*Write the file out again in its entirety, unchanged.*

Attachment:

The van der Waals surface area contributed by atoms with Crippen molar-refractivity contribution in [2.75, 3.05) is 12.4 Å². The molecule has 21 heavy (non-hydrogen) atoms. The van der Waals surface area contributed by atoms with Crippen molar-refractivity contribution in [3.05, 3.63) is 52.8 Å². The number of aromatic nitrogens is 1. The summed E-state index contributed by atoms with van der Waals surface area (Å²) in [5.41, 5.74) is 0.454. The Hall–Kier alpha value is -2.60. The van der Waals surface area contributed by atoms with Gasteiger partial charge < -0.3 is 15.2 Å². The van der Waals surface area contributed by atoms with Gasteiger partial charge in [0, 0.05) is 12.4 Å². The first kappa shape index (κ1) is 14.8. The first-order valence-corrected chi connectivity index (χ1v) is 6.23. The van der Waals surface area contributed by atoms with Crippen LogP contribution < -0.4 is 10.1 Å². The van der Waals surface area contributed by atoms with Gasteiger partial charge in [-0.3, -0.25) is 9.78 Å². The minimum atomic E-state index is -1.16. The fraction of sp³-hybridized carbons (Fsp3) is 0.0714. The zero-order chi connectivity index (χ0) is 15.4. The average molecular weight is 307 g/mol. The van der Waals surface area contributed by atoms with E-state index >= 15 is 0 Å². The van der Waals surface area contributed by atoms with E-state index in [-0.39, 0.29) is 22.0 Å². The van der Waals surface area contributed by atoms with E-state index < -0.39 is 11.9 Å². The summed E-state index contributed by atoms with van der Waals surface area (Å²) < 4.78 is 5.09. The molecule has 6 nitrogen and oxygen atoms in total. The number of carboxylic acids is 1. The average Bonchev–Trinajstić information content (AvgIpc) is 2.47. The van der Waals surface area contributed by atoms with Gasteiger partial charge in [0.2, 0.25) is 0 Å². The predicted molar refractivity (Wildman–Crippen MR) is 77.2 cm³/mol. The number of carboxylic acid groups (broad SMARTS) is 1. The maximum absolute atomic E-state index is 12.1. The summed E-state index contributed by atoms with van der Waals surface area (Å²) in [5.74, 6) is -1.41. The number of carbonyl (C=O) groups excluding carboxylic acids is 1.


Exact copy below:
The van der Waals surface area contributed by atoms with Crippen molar-refractivity contribution in [2.75, 3.05) is 12.4 Å². The molecule has 21 heavy (non-hydrogen) atoms. The van der Waals surface area contributed by atoms with Crippen molar-refractivity contribution in [3.05, 3.63) is 52.8 Å². The number of aromatic nitrogens is 1. The summed E-state index contributed by atoms with van der Waals surface area (Å²) in [5.41, 5.74) is 0.454. The Hall–Kier alpha value is -2.60. The van der Waals surface area contributed by atoms with Gasteiger partial charge < -0.3 is 15.2 Å². The van der Waals surface area contributed by atoms with Gasteiger partial charge in [0, 0.05) is 12.4 Å². The first kappa shape index (κ1) is 14.8. The first-order valence-corrected chi connectivity index (χ1v) is 6.23. The van der Waals surface area contributed by atoms with Crippen LogP contribution < -0.4 is 10.1 Å². The van der Waals surface area contributed by atoms with Gasteiger partial charge in [-0.3, -0.25) is 9.78 Å². The minimum atomic E-state index is -1.16. The fraction of sp³-hybridized carbons (Fsp3) is 0.0714. The zero-order chi connectivity index (χ0) is 15.4. The average molecular weight is 307 g/mol. The van der Waals surface area contributed by atoms with E-state index >= 15 is 0 Å². The van der Waals surface area contributed by atoms with E-state index in [-0.39, 0.29) is 22.0 Å². The van der Waals surface area contributed by atoms with E-state index < -0.39 is 11.9 Å². The summed E-state index contributed by atoms with van der Waals surface area (Å²) < 4.78 is 5.09. The molecule has 6 nitrogen and oxygen atoms in total. The number of carboxylic acids is 1. The average Bonchev–Trinajstić information content (AvgIpc) is 2.47. The van der Waals surface area contributed by atoms with Gasteiger partial charge in [0.2, 0.25) is 0 Å². The predicted molar refractivity (Wildman–Crippen MR) is 77.2 cm³/mol. The number of carboxylic acid groups (broad SMARTS) is 1. The maximum absolute atomic E-state index is 12.1. The summed E-state index contributed by atoms with van der Waals surface area (Å²) in [5.74, 6) is -1.41. The number of carbonyl (C=O) groups excluding carboxylic acids is 1.